It’s not a one-way street. You have to give people something to be excited about! Post lots of cool images and videos and invite random readers to play test at various stages of development.

Blog Goodness #4: Muse

In the same vein as motivation comes inspiration, and not just from your readers, but from yourself as well. Use your blog as a place to creatively dish your thoughts out. Forcing yourself to place your thoughts in order so you can write about them has a way of making them clearer to you. Besides random musings, throwing up simple stuff like sketches and a screenshot of something funny and unexpected (be it a bug or some sort of emergent play) can also generate a lot of feedback from your readers that may lead you to think about things in a new light. Dreams are also great things to get down in your blog, because they don’t commonly last long in your memory.

In Conclusion

Despite all these benefits, blogs only matter if they have a purpose. Do not create a Personal blog for yourself and over time start posting more entries about your personal life (helpful though they may be) than about your project. Do not create a Company blog with half your staff posting about the game and the other half posting about whatever the hell they feel like or nothing at all.

People will come and read your blog for a reason, and although many will probably not admit it that reason is for their own self interest. You’re not blogging about you for you; if there’s nothing in your blog that people can take away and apply to themselves or leave feedback on to feel they are contributing, they will not read it.

Make sure at the very start that you know what you’re blogging about, and stay true to that purpose. Make sure everyone active on the blog also shares and understands the purpose of the blog. Finally, make sure your readers understand the purpose of your blog.

Have fun blogging, everyone! I’m off now to tell all my buddies about this cool new blog CasualIndie.com… in the meantime, kudos to all you old farts who got the title reference. See you around.

Drew “Gaiiden” Sikora is the executive producer of the indie/game development site GameDev.net and is an avid blogger and blog reader.





The Casual/Indie Connection

16 04 2008

Casual games are games for everyone. Indie games are games made by anyone. Welcome to the Casual Indie blog, the intersection of games for everyone made by anyone.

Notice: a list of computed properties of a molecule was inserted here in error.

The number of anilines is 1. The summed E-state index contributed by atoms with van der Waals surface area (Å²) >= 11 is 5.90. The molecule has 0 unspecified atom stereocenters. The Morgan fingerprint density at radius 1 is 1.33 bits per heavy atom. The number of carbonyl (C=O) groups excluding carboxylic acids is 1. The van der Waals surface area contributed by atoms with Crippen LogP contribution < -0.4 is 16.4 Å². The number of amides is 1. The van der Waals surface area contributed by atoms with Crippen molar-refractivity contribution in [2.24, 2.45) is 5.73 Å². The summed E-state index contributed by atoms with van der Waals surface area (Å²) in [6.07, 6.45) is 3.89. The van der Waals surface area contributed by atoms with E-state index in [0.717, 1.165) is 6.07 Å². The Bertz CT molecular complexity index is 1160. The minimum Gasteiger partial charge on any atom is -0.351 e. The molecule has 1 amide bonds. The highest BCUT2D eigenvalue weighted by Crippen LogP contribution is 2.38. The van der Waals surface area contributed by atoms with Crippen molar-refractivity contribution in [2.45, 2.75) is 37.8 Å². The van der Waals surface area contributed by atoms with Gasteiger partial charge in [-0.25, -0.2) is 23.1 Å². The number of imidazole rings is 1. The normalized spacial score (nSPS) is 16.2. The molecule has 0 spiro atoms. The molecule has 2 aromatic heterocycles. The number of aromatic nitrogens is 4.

Why Indie?

Many indies arrive from outside the game industry, while others quit their jobs at large game studios to go indie. Either way, indie development offers developers the freedom to try new things.

In addition, indie games are typically smaller in scope than AAA games. They are cheaper to produce, need less people on the team, and are faster to make. All these make them appealing for developers who’ve had enough of out of control game budgets, being an anonymous face on a huge team, and spending multiple years to have a project close.

Additionally, with smaller teams and tighter roles, developers have a closer relationship to their work, their co-developers, and ultimately their customers, bringing more meaning and job satisfaction to their craft.

Why Casual?

Some start out in the casual game industry, while many more (especially programmers) are transplants from other parts of the game industry (notably AAA development). They are attracted to many of the same things that attract indie developers – smaller scoped projects, smaller team sizes, faster development times. Many weary AAA developers, tired of games that focus on 3D shaders and licensed content, are refreshed to enter the casual game industry where the focus is on finding the fun.

Why Casual Indie?

Unique content is crucial for the long term success of the casual game industry.

“It is doubtful that anyone will succeed in the long term with undifferentiated content in a saturated market.”

– Casual Games Market Report 2007

As it happens, unique content is exactly what indies do best: